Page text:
dewan rakyat seats ge 13

2013 Federal election result. Notice the BN presence in Sabah and Sarawak. Image by Hytar on Wikipedia.

“As of now, whoever controls Sabah & Sarawak, controls Putrajaya.” – Baru Bian

 

NAH, BACA:
The curious case of the anti-rasuah officer who quit because he "failed Malaysians" [Update]

So if BN’s support getting less and less, can opposition win this coming Sarawak elections?

We’ll be honest from the start and say that at the moment, it doesn’t look like it. 2 reasons why.

1. Their current Chief Minister very popular

adenan satem

Tan Sri Adenan Satem. Image from The Star.

Prof Faisal says that one of the reasons BN would win big in Sarawak is because of Adenan Satem’s popularity. (Another analyst also agreed with this.)

While he has only been Chief Minister since Feb 2014, Tan Sri Adenan Satem has already won the hearts of many Sarawakians. Aside from abolishing tolls, he’s also been very vocal on many issues from Bibles to development, to racism.

“I have issued a statement that whoever is a religious extremist or racist, we will not allow them to enter Sarawak. Because we have immigration power, we will not let them in. If they are already here, we will kick them out. We cannot afford to have them here.” – Tan Sri Adenan Satem, as quoted by The Star

 

2. Gomen adding new seats that will probably benefit BN more than anyone

In the events leading up to the Sarawak Election, there was something known as a re-delineation exercise where parliament decided to add 11 state seats to Sarawak bringing the total number of seats to 82. But here’s why this isn’t good news for the opposition.

“I analysed the 11 new seats based on the 2013 GE results. Out of the 11 new seats, 10 are in areas that have been won by BN. If you look at this trend, it’s very obvious the delineation exercise will significantly increase BN’s seats.” – Prof Dr. Faisal Hazis

But this, of course, was not without controversy. One professor at Universiti Malaysia Sarawak said that the planning involved in the dividing of new seats was very meticulous but weird at the same time, and that this looked like 2-3 years of work that managed to stay out of the public eye.

new constituencie sarawak

Prof Faisal says this one seat is the only new seat that is in a DAP majority area. Unedited image from Norman Goh for MalaysiaKini.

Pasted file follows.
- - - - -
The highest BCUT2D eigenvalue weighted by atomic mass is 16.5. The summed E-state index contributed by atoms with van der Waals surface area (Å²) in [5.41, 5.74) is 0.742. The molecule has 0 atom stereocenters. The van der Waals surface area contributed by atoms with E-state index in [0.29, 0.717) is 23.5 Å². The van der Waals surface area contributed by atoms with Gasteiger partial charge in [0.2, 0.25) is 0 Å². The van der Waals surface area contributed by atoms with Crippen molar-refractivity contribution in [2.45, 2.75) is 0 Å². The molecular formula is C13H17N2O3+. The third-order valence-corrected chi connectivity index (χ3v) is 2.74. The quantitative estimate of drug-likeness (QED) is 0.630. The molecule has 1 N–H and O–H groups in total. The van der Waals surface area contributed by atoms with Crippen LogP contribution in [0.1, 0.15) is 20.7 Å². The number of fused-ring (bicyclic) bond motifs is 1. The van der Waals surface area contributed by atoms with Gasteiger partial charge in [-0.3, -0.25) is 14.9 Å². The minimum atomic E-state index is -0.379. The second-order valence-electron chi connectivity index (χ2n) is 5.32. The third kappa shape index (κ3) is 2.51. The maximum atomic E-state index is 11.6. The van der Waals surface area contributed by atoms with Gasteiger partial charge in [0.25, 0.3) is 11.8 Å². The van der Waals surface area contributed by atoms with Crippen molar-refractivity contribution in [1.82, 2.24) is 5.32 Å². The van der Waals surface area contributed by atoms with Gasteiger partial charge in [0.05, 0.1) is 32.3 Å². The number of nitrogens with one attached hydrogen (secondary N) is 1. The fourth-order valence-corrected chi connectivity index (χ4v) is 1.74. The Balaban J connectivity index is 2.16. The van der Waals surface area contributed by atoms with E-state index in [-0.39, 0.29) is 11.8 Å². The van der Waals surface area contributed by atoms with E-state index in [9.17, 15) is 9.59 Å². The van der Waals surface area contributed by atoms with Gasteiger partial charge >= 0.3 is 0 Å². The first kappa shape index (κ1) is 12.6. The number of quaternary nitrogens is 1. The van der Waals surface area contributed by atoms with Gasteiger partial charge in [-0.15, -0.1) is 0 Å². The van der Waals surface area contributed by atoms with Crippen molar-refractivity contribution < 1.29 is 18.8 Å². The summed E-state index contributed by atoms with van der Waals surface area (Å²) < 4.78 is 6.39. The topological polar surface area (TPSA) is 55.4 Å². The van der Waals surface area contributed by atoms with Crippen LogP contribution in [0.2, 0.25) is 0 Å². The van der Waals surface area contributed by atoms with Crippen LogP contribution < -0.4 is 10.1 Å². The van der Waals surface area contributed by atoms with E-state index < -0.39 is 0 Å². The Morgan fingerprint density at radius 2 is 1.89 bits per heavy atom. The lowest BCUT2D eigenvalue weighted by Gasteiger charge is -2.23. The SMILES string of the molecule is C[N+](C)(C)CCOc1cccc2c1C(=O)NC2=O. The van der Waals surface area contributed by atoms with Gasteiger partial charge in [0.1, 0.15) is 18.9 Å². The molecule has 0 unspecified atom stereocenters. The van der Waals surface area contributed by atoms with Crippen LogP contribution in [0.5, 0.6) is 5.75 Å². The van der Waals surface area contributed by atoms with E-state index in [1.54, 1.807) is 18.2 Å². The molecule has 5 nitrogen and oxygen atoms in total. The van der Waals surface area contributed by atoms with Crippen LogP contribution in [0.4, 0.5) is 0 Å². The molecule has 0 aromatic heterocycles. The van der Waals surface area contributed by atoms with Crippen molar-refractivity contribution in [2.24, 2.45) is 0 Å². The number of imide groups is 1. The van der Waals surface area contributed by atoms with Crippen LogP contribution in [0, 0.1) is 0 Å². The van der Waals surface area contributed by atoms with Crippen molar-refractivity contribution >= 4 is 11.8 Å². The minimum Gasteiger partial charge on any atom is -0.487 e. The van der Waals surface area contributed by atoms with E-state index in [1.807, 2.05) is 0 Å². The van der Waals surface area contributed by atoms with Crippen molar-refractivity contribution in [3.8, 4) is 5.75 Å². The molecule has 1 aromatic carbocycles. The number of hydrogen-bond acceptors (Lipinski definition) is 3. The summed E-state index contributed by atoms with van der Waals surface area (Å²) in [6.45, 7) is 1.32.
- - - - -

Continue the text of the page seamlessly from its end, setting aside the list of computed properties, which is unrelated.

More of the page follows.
When plans for this redelineation came out, BERSIH 2.0 even went as far to say that it was a setback in ensuring that elections were not manipulated.

“The COA (Court of Appeal) decision has virtually given the green light to the EC (Election Commission) to carry out more outrageous acts of gerrymandering and malapportionment as it did in the past.” – BERSIH 2.0 chief, Maria Chin Abdullah, as quoted by The Malay Mail Online

(We know gerrymandering and malapportionment are 2 big, scary words but you can click here, here, and here to read more on them. They are, in fact, pretty big issues in Malaysia, e.g. our malapportionment is one of the worst in the world, and we hope to write about them soon  😉 )

 

Can the Sarawak Elections be used to predict GE14?

Baru Bian and Prof Faisal Hazis had differing opinions on this. On one hand Baru Bian says that the state elections could actually be a warm-up for GE14!

warm up ge14

Unedited image from The Star.

“If BN wins (the state elections), it would give BN the political boost to win in Sarawak in GE14. We will be their “fixed deposit” again. If BN wins in Sarawak but with a reduced majority, then there is hope for the Opposition to win GE14.”  – Baru Bian

Sarawak has always been one state where BN always conquer. And because Sarawak is pretty darn big, BN also wins pretty darn big, and that affects the results of the GE.

But on the other hand, Prof Faisal says that the GE and the Sarawak Elections are two very different things. While he says that the Sarawak Elections can be used to see how Sarawak will vote in GE14, it cannot be used to determine who will actually win GE14.

“Say BN wins the Sarawak Elections hands down, it doesn’t mean that BN will win GE14 because Peninsular Malaysia is very fragmented.” – Prof Dr Faisal Hazis

He believes that the focus of the Sarawak Elections is actually on how Sarawakians feel about BN and their Chief Minister, Tan Sri Adenan Satem. Because while he has been very popular, voting him would also be voting for the unpopular PM Najib.

cat take both

Image from cheezburger.com

Prof Faisal however, adds at the end of our conversation with him that Malaysia is a very unpredictable country. Even if BN wins the Sarawak Elections or even the GE14 after that, he says that things can change because Malaysia is a very fragmented country. This article also adds that the political climate in Malaysia hasn’t been the same since the 2008 General Elections.

And one of the good that has come out of things not being the same is that Malaysians now no longer have to be mere spectators! If there are those among you reading this who feel like you want to get a little more involved in helping the efforts to make the electoral process better here are some options.

Thus, while we cannot say how much of an effect the upcoming Sarawak Election will have on Malaysia, that doesn’t mean we can’t be a part of the changing political climate.